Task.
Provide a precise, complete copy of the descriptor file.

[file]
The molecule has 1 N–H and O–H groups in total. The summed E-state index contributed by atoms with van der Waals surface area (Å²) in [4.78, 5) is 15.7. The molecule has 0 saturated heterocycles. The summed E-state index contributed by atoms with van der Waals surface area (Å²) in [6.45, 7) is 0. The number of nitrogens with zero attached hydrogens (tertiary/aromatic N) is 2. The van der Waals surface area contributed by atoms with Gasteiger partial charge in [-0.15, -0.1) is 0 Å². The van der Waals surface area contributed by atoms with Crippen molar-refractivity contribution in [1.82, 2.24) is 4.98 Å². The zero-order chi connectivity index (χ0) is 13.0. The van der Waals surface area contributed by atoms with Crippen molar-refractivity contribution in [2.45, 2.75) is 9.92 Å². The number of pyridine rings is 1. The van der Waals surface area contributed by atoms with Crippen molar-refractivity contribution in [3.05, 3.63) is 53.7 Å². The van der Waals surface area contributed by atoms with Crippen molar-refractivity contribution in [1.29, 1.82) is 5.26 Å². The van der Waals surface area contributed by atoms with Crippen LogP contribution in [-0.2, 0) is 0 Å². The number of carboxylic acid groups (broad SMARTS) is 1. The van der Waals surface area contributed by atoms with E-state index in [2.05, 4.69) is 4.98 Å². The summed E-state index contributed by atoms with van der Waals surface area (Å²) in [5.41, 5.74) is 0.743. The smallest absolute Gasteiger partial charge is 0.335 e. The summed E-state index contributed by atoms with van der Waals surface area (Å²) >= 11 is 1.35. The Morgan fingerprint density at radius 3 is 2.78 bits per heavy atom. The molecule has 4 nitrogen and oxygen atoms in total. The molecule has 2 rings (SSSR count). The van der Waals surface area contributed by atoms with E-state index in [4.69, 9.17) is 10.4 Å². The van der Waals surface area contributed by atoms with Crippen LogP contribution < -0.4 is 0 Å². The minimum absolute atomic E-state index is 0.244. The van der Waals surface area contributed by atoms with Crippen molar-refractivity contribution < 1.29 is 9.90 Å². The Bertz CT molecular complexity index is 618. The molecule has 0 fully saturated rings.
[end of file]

The molecule has 1 N–H and O–H groups in total. The summed E-state index contributed by atoms with van der Waals surface area (Å²) in [4.78, 5) is 15.7. The molecule has 0 saturated heterocycles. The summed E-state index contributed by atoms with van der Waals surface area (Å²) in [6.45, 7) is 0. The number of nitrogens with zero attached hydrogens (tertiary/aromatic N) is 2. The van der Waals surface area contributed by atoms with Gasteiger partial charge in [-0.15, -0.1) is 0 Å². The van der Waals surface area contributed by atoms with Crippen molar-refractivity contribution in [1.82, 2.24) is 4.98 Å². The zero-order chi connectivity index (χ0) is 13.0. The van der Waals surface area contributed by atoms with Crippen molar-refractivity contribution in [2.45, 2.75) is 9.92 Å². The number of pyridine rings is 1. The van der Waals surface area contributed by atoms with Crippen molar-refractivity contribution in [3.05, 3.63) is 53.7 Å². The van der Waals surface area contributed by atoms with Crippen molar-refractivity contribution in [1.29, 1.82) is 5.26 Å². The van der Waals surface area contributed by atoms with Crippen LogP contribution in [-0.2, 0) is 0 Å². The number of carboxylic acid groups (broad SMARTS) is 1. The van der Waals surface area contributed by atoms with E-state index in [2.05, 4.69) is 4.98 Å². The summed E-state index contributed by atoms with van der Waals surface area (Å²) in [5.41, 5.74) is 0.743. The smallest absolute Gasteiger partial charge is 0.335 e. The summed E-state index contributed by atoms with van der Waals surface area (Å²) >= 11 is 1.35. The Morgan fingerprint density at radius 3 is 2.78 bits per heavy atom. The molecule has 4 nitrogen and oxygen atoms in total. The molecule has 2 rings (SSSR count). The van der Waals surface area contributed by atoms with E-state index in [4.69, 9.17) is 10.4 Å². The van der Waals surface area contributed by atoms with Crippen LogP contribution < -0.4 is 0 Å². The minimum absolute atomic E-state index is 0.244. The van der Waals surface area contributed by atoms with Crippen molar-refractivity contribution < 1.29 is 9.90 Å². The Bertz CT molecular complexity index is 618. The molecule has 0 fully saturated rings.